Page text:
News & Events

Economic Advisor: February 14, 2018
February 14, 2018


Consumer borrowing continued to increase as did wholesalers’ anticipation of increased retail activity, indicating confidence on both the supply and demand sides of the economy. Meanwhile, layoffs enjoyed a healthy drop.

Consumer Credit

Consumer borrowing for the month of December grew 5.8 percent to hit a total of $3.84 trillion, up from November’s total of $3.822 trillion, according to last week’s report from the Federal Reserve.

December’s growth was driven by increased borrowing of both types: Revolving debt, such as credit cards, expanded by 6 percent to hit a total of $1.027 trillion; non-revolving debt, such as car loans and student loans, saw a similar gain of 5.7 percent to hit a total of $2.813 trillion. (Non-revolving borrowing does not include home loans, as it is intended to monitor monthly consumer activity.)

With December’s gain, revolving debt has now exceeded $1 trillion for two quarters in row. The continued gains in revolving debt point to increased assurance among consumers, and it will be interesting to see how that is reflected in this week’s consumer sentiment report (to be released on Friday.)

Wholesale Inventories

Inventories for merchant wholesalers during December hit $612.1 billion, which marked a 0.4 percent gain over November’s inventories, according to last week’s report from the Census Bureau. Compared to last year, this was 3.4 percent higher than December 2016’s inventories.

Wholesale inventories are important to monitor because they are an early indicator of final consumer retail sales. When wholesalers stock up, they are anticipating increased retailer demand, and consumer activity ultimately drives roughly 70 percent of the U.S. economy.

Sales for wholesalers during December also saw strong performance, growing 1.2 percent during December to hit $500.2 billion. Compared to the same period a year ago, December’s sales were a solid 9.1 percent higher than December 2016’s performance. This put the December wholesale inventories-to-sales ratio at 1.22 which narrowed from December 2016’s ratio of 1.29.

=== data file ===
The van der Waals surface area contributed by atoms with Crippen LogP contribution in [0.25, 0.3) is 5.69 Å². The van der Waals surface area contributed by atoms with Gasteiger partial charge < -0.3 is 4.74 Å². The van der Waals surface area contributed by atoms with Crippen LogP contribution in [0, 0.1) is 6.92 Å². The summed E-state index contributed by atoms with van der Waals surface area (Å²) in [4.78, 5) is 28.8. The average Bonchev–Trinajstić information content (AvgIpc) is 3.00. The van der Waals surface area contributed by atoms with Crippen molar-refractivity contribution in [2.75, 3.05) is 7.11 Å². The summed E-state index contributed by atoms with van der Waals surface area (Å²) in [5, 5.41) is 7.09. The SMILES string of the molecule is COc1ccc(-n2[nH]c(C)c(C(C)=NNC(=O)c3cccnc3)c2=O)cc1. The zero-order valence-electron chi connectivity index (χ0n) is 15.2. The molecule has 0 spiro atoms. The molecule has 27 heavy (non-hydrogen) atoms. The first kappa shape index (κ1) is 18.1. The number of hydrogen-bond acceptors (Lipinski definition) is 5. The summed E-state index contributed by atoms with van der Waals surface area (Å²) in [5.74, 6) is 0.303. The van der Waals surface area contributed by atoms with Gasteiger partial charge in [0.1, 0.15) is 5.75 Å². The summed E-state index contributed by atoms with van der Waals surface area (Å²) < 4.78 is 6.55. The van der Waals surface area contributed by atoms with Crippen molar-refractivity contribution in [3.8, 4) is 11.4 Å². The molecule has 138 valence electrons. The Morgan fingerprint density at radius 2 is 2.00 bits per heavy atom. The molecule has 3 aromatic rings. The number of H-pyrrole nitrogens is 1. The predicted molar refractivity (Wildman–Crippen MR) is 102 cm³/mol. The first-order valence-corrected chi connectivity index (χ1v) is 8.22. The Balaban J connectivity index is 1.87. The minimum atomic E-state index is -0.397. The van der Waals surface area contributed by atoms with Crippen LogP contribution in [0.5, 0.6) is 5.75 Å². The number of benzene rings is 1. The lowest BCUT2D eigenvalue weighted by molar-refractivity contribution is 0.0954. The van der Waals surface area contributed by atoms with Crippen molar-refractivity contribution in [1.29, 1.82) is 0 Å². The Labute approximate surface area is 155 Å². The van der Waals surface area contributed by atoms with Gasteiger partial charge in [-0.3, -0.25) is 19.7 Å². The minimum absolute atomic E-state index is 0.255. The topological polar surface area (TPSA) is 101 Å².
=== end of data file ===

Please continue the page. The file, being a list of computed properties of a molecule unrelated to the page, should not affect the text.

Initial Jobless Claims

First-time claims for unemployment benefits filed by the newly unemployed during the week ending February 3 fell to 221,000, a drop of 9,000 claims from the preceding week’s total of 230,000, the Administration reported last week. The Administration added that the impacts of hurricanes Harvey, Irma and Maria continued to skew lay-off data.

The four-week moving average — regarded as a more reliable measure of initial jobless claims — dropped to 224,500 claims, a fall of 10,000 claims from the prior week’s average of 234,500. This was the lowest average since March 10, 1973’s four-week average of 222,000. Last week’s report also marked the 153rd week in which initial claims were below the 300,000-claim level, which economists consider an indicator of a growing job market.

This week, we can expect:

  • Monday — Federal budget for January from the Treasury Department.
  • Wednesday — Consumer Price Index for January from the Bureau of Labor Statistics; retail sales for January and business inventories for December from the Census Bureau.
  • Thursday — Initial jobless claims for last week from the Bureau of Economic Analysis; industrial production and capacity utilization for January from the Federal Reserve.
  • Friday — Housing starts and building permits for January from the Census Bureau; import prices for January from the Bureau of Labor Statistics; consumer sentiment for February from the University of Michigan Surveys of Consumers.

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